Lots and lots to see and do in theatreland this year, and this is only a snippet of some of the good stuff we’ve been lucky enough to have on our doorstep in 2011. Here’s MADEUP’s ‘best of’. Miss something out? Disagree? Let us know, and leave a comment. Here we go:
Best community: In a great year for community theatre, there were two simply outstanding productions. The first, in March, was Tell Tale’s adaptation of George Orwell’s 1984; the second, earlier this month, was What We Did Next’s take on Sondheim’s Into the Woods. Both resulted in some of the most interesting, beautifully realised and well-performed shows you could see anywhere in the city. Very much looking forward to future productions.
Charmer of the year: Gatacre lad Peter Serafinowicz never really made the connection with his hometown audience up to now, to the extent that many people never even knew he was a Scouser. But our favourite Geek Chic girls changed all that in 2011 when they invited him back for an evening in conversation at St George’s Hall (April). He loved it, and we loved him.
Best dance production of the year: Matthew Bourne’s Cinderella (Liverpool Empire, April). Beautiful stuff, and he’s back next month – huzzah.
Actor of the year (obvious category): It could only go to one man – our own David Morrissey, whose Everyman Macbeth was an absolute triumph. Although I’ve had to argue my case for this with a fair few others who thought his portrayal wasn’t hard-faced enough, to the detriment of the whole show, I strongly disagree. The subtlety and humanity he bought to the character really kept me gripped. (For information about downloading a film of the production read this.)
Actor of the year (indie category): Studio Liverpool’s Cellan Scott kicked some serious ass in 2011, first as a brooding Oirish Macbeth (February), then as a rather menacing clergyman in the wonderful A Warning Against Idle Gossip (June).
Best actress: Nicola Bentley gave a tender, touching performance in Lawrence Wilson’s Blackberry Trout Face (Unity theatre, September). Totally believable as the abandoned teenage daughter left with two brothers to look after, it was another taste of the playwright at his best.
Double act of the year: It’s Caz and Britney (pictured below), aka Gill Hardie and Keddy Sutton, whose Primark bag-carrying, Greggs-scoffing alter-egos are in the middle of penning their own show, Scottie Road, The Musical. Regulars on the cabaret circuit, these two are hilarious no matter how often you see the material.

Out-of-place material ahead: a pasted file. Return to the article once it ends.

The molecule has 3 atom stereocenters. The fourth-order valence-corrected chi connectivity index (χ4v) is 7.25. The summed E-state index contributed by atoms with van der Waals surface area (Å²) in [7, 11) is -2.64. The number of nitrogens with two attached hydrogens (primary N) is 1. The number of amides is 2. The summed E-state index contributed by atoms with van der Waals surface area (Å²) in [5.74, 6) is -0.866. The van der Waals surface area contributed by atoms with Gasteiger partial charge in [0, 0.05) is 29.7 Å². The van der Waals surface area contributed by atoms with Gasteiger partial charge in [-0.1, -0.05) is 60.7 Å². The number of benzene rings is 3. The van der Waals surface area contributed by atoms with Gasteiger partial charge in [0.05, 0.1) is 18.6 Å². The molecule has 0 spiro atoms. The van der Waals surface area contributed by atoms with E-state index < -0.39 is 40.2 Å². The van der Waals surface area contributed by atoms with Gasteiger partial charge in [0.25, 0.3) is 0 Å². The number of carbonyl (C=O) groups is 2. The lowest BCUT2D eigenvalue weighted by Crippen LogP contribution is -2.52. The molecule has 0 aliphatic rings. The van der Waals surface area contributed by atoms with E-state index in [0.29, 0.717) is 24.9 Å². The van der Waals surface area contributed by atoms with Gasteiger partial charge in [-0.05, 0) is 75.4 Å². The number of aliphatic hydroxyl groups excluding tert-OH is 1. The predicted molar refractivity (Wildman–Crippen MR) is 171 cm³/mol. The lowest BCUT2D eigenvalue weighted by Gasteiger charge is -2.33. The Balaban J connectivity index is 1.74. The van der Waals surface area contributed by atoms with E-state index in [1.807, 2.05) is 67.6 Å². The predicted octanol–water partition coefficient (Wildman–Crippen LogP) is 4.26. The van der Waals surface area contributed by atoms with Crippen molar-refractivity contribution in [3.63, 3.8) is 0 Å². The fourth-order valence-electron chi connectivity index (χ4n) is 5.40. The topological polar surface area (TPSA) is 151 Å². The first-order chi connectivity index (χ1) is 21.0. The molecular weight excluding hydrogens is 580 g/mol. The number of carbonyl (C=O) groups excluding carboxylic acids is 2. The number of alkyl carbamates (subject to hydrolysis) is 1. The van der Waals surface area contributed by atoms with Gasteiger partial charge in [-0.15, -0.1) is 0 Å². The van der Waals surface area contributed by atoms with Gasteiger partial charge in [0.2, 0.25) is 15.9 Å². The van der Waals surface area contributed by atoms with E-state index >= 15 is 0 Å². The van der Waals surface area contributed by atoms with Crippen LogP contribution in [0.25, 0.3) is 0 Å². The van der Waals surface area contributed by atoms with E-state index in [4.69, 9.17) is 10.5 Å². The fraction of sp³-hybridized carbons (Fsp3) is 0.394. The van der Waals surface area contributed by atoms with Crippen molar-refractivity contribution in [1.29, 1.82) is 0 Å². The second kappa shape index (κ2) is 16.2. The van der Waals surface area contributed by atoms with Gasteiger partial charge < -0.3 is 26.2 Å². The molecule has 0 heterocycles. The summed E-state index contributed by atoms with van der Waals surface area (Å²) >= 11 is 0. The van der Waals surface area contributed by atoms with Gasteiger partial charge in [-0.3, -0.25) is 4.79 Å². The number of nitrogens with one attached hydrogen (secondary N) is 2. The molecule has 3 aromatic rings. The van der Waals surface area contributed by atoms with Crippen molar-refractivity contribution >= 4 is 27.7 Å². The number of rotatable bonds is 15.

Best musical: Until Caz and Britney’s opus is complete, we’ll make do with Evita, and the wonderful Abigail Jaye who played Eva Peron in the Kenwright production that returned to the Empire in June. I got a bit obsessed after that, and spent a few weeks watching clips of the film and practicing Evita’s balcony scene victory arms pose in the mirror.
Big comedy happening of the year: Somebody gave Tim Minchin an orchestra and an arena in July, and the results were spectacular. The big time couldn’t have happened to a nicer, more talented guy.
Best song: I’ll go into this elsewhere on Seven Streets before the year’s out, but after the end of Call Mr Robeson, the last production ever put on at the Everyman, the audience requested actor Tayo Aluko to sing one last song. Trees was the last thing the public ever heard on that stage.
Legend of the year: Has to be the wonderful Pete Postlethwaite, who passed away at the very beginning of 2011. His autobiography, A Spectacle of Dust, contains one of the most moving final chapters you’ll ever read.
Final curtain of the year: Can’t have a round up without mentioning the demise of our beloved Everyman. The theatre will soon rise again (hooray!); but not in 2012 (boo).
Best old school: Tommy Steele in Scrooge. How could I have never seen this before 2011?! (goes all gooey and squishy inside, buys everybody toys).
Event of the year: July’s Macula. The spirit of 2008 lived on with this brilliant, free outdoor display.
Best worst thing:
It would be hard to ever get bored of being rude about Queen musical We Will Rock You (Empire, September), and cringing at the very memory of sitting through it. Less ‘so bad it’s good’, more ‘so bad, let’s count our lucky stars we lived through it and never have to see anything like that ever again’.
Special prize for being so blimmin’ spectacular this year: It’s the Playhouse, a theatre that has just turned 100 in style, and given us some unforgettable productions to boot. Steven Berkoff’s Oedipus (March, top picture) made me swoon; laugh-a-minute Tartuffe got better with age on its second trip out (September); The Resistible Rise of Arturo Ui (October) was unhinged, brilliant and looked incredible; and Graham Linehan’s Ladykillers (November) will be the toast of theatreland for a long time to come. All rounded off with the madcap joy of the rock ‘n’ roll panto, 2011 at the Playhouse was an endlessly fascinating, mind-expanding, hugely exciting and thoroughly inspirational place to be.